I did what any good Bay area citizen would do – I posted about it on Craigslist...
But if we want people to be receptive to our corrections of their language, we need to be careful with our own language. As I write about in my Bitch Magazine article on the circumcision debate, individual words can frame entire debates - such as when using "cutting" rather than "genital mutilation" in some African communities. That's not to say we all need to be nervous about saying anything, perfectionist in our communication. We also need to speak openly and honestly at times, including when we don't understand why something we're doing is wrong.
Some of this stuff might seem counterintuitive, when we see the message as 'I'm allowed to say this thing because I'm this color, but you're not' or 'Let's create a slogan that calls out one specific race’ when the ultimate goal is equality. But if we're not already on the same footing, pretending we are is not going to help get us there. You could say to me, well of course, all lives do matter. But are we now including dogs, and squirrels, and the mosquito we just killed, and the chicken we just ate, and even amoebae, in what was originally a movement for black empowerment? Are we including fetuses, life as it (arguably) begins at conception?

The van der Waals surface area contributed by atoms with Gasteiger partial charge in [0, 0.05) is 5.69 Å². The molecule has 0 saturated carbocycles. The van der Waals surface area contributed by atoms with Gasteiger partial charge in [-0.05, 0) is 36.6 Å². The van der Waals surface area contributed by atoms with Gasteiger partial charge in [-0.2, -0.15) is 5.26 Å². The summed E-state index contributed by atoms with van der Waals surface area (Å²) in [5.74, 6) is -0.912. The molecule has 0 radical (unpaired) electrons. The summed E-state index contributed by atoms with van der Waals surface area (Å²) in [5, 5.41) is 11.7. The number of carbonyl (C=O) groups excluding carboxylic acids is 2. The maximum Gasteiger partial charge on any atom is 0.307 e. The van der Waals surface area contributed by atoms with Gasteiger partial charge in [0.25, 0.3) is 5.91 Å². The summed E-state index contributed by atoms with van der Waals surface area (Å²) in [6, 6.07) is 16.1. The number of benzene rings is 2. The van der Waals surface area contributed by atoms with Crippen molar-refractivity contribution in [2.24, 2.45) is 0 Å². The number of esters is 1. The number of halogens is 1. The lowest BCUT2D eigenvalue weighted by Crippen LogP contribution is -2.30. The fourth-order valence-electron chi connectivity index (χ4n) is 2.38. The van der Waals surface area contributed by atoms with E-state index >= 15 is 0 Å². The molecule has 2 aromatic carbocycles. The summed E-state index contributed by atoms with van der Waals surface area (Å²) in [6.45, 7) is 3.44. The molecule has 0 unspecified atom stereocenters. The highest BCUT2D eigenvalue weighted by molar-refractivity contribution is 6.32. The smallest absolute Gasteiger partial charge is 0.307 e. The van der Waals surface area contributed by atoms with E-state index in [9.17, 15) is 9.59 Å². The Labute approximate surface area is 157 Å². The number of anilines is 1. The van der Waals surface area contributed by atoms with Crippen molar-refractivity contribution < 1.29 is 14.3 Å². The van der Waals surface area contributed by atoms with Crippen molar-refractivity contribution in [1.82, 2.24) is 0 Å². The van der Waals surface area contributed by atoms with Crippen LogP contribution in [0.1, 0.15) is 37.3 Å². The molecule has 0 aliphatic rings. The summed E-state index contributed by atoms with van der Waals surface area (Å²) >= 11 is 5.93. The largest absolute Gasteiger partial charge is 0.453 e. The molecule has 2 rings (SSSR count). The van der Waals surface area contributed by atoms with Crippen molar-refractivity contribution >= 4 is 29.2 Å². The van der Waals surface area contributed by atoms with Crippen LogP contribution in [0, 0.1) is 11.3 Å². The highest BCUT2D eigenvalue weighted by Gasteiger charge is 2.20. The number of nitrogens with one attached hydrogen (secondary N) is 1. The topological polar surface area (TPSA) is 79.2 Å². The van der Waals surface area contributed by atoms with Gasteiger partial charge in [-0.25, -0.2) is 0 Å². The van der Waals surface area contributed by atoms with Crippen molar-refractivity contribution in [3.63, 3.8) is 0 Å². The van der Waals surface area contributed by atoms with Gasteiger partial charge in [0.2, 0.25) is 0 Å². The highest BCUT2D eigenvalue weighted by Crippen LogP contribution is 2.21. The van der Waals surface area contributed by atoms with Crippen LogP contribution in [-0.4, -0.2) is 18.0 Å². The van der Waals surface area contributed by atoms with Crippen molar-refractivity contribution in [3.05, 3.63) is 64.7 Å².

There are other oppressed groups in American society, but even the inclusion of these groups is misguided as it takes away the focus on specific black people as victims of distinctly American police brutality. Seeing the video of just one man, Eric Garner, being held down as he pleads with officers, "I can't breathe," is what inspired me, that very minute, to get out in the streets and march with a movement that was being described at that point as "riots” - in other words, what they call it when people of color protest. We can induce fear, anger, or empowerment so easily with just one word.
"All Lives Matter" is a bit like post-feminism. It's a universalist perspective that we're all the same and all in this together, which glosses over the struggles of the past and present, which even if we are optimistic, we can see will continue to some extent in the future.